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Most of us would admit to feeling shy from time to time, or anxious about public speaking: the larger the crowd the greater the terror. It’s also not unusual to feel awkward while making small talk with unfamiliar (or uninteresting) people. But a significant number of people find these situations utterly mortifying.
Social anxiety disorder (or SAD) is diagnosed when the fear of criticism or rejection by others becomes chronic and debilitating. People with SAD see themselves as incompetent and inferior, and others as judgemental and hostile. They believe they will be rejected when others see how anxious and awkward they are, or hear the stupid or boring things they say.
While criticism is an occasional and unpleasant part of life for most of us, people with SAD believe they will be criticised and rejected virtually every time they are around other people. They also believe that there is a high personal cost to being criticised – if others criticise me then I am a failure.
SAD dictates what courses can be studied (those that don’t require speaking in front of the class), what jobs can be applied for (able to be done alone and preferably from home), what hobbies can be engaged in (solitary ones), and who fits the bill as a potential life partner (those not requiring a chaperone to parties and work functions).
Without a strong sense of self (who I am) and self-acceptance (I am worthwhile, even with all my foibles) it is exceedingly difficult to express our preferences and get our needs met by others. Unsatisfying relationships with domineering friends and partners are therefore common for people with SAD. Low self-esteem, social isolation and depression can follow.
In some ways, the digital age makes life easier for people with SAD. A full day’s work can be done online without seeing another person. Social media create the illusion of friendship with just a few simple clicks. But the very human need for genuine connection remains unmet.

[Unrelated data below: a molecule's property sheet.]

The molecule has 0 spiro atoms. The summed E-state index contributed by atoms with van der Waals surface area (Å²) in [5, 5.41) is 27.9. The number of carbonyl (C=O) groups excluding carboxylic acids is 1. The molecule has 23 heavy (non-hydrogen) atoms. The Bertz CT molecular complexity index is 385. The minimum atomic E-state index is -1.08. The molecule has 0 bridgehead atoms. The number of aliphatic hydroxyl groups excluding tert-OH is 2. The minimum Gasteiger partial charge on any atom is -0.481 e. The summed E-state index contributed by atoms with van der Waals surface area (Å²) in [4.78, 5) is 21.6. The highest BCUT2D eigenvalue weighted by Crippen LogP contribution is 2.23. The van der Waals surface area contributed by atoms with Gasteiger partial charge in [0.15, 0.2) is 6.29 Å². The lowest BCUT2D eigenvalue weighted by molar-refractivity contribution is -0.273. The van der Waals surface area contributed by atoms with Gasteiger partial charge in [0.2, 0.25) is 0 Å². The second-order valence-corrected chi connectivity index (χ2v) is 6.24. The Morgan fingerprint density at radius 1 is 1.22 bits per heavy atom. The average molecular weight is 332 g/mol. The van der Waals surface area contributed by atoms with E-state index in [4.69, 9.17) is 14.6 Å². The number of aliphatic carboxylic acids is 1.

What are the symptoms?
Sweating, blushing, heart palpitations, trembling and an urge to escape are common physical symptoms of social anxiety. People with SAD become highly self-conscious and imagine that others can clearly see these signs of anxiety. They expect to be judged as weak and incompetent as a consequence.
Avoidance is the most popular strategy for managing social anxiety. That prevents any possibility of being criticised but also robs sufferers from discovering that criticism is far less likely (and less traumatic) than expected.
When social situations can’t be avoided more subtle ways of trying to prevent criticism are relied upon, such as using alcohol as a social lubricant, mentally rehearsing conversations, or staying quiet. But these strategies can backfire and actually cause the criticism they were trying to prevent.
How common is SAD?
The most recent Australian National Survey of Mental Health and Wellbeing found that 8.4% of adults will meet criteria for SAD in their lifetime. That’s one in 12, or around 1.3 million Australians.
Yet sufferers believe they are alone. Shame prevents people from discussing their fears, which reinforces the sense of isolation.